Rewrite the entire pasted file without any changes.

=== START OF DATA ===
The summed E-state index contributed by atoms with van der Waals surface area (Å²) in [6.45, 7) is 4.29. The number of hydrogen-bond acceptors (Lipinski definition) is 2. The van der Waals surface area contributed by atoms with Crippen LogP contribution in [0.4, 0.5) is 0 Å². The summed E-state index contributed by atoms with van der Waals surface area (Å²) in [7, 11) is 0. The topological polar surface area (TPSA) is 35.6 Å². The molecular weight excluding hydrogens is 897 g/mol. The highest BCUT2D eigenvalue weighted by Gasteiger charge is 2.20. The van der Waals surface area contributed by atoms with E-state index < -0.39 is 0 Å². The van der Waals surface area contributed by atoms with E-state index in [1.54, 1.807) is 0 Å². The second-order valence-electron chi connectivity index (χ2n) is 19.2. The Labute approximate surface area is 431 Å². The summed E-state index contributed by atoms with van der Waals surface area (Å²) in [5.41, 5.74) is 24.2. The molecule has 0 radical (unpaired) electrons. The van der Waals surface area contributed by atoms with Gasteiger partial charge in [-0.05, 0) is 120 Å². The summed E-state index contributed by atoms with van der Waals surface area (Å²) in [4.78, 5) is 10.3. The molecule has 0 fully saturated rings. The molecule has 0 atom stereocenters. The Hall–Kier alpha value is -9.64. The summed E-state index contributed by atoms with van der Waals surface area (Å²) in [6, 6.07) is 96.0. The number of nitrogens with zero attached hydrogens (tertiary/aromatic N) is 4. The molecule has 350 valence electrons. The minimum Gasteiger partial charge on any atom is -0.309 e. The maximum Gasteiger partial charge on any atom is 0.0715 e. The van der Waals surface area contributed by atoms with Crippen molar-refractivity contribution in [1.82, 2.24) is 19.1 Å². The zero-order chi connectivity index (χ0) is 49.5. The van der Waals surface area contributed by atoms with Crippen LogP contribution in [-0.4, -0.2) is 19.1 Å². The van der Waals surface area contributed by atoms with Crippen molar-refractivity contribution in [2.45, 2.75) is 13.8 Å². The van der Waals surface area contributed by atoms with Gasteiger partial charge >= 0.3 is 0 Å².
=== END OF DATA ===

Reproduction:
The summed E-state index contributed by atoms with van der Waals surface area (Å²) in [6.45, 7) is 4.29. The number of hydrogen-bond acceptors (Lipinski definition) is 2. The van der Waals surface area contributed by atoms with Crippen LogP contribution in [0.4, 0.5) is 0 Å². The summed E-state index contributed by atoms with van der Waals surface area (Å²) in [7, 11) is 0. The topological polar surface area (TPSA) is 35.6 Å². The molecular weight excluding hydrogens is 897 g/mol. The highest BCUT2D eigenvalue weighted by Gasteiger charge is 2.20. The van der Waals surface area contributed by atoms with E-state index < -0.39 is 0 Å². The van der Waals surface area contributed by atoms with E-state index in [1.54, 1.807) is 0 Å². The second-order valence-electron chi connectivity index (χ2n) is 19.2. The Labute approximate surface area is 431 Å². The summed E-state index contributed by atoms with van der Waals surface area (Å²) in [5.41, 5.74) is 24.2. The molecule has 0 radical (unpaired) electrons. The van der Waals surface area contributed by atoms with Gasteiger partial charge in [-0.05, 0) is 120 Å². The summed E-state index contributed by atoms with van der Waals surface area (Å²) in [4.78, 5) is 10.3. The molecule has 0 fully saturated rings. The molecule has 0 atom stereocenters. The Hall–Kier alpha value is -9.64. The summed E-state index contributed by atoms with van der Waals surface area (Å²) in [6, 6.07) is 96.0. The number of nitrogens with zero attached hydrogens (tertiary/aromatic N) is 4. The molecule has 350 valence electrons. The minimum Gasteiger partial charge on any atom is -0.309 e. The maximum Gasteiger partial charge on any atom is 0.0715 e. The van der Waals surface area contributed by atoms with Crippen molar-refractivity contribution in [1.82, 2.24) is 19.1 Å². The zero-order chi connectivity index (χ0) is 49.5. The van der Waals surface area contributed by atoms with Crippen LogP contribution in [-0.4, -0.2) is 19.1 Å². The van der Waals surface area contributed by atoms with Crippen molar-refractivity contribution in [2.45, 2.75) is 13.8 Å². The van der Waals surface area contributed by atoms with Gasteiger partial charge >= 0.3 is 0 Å².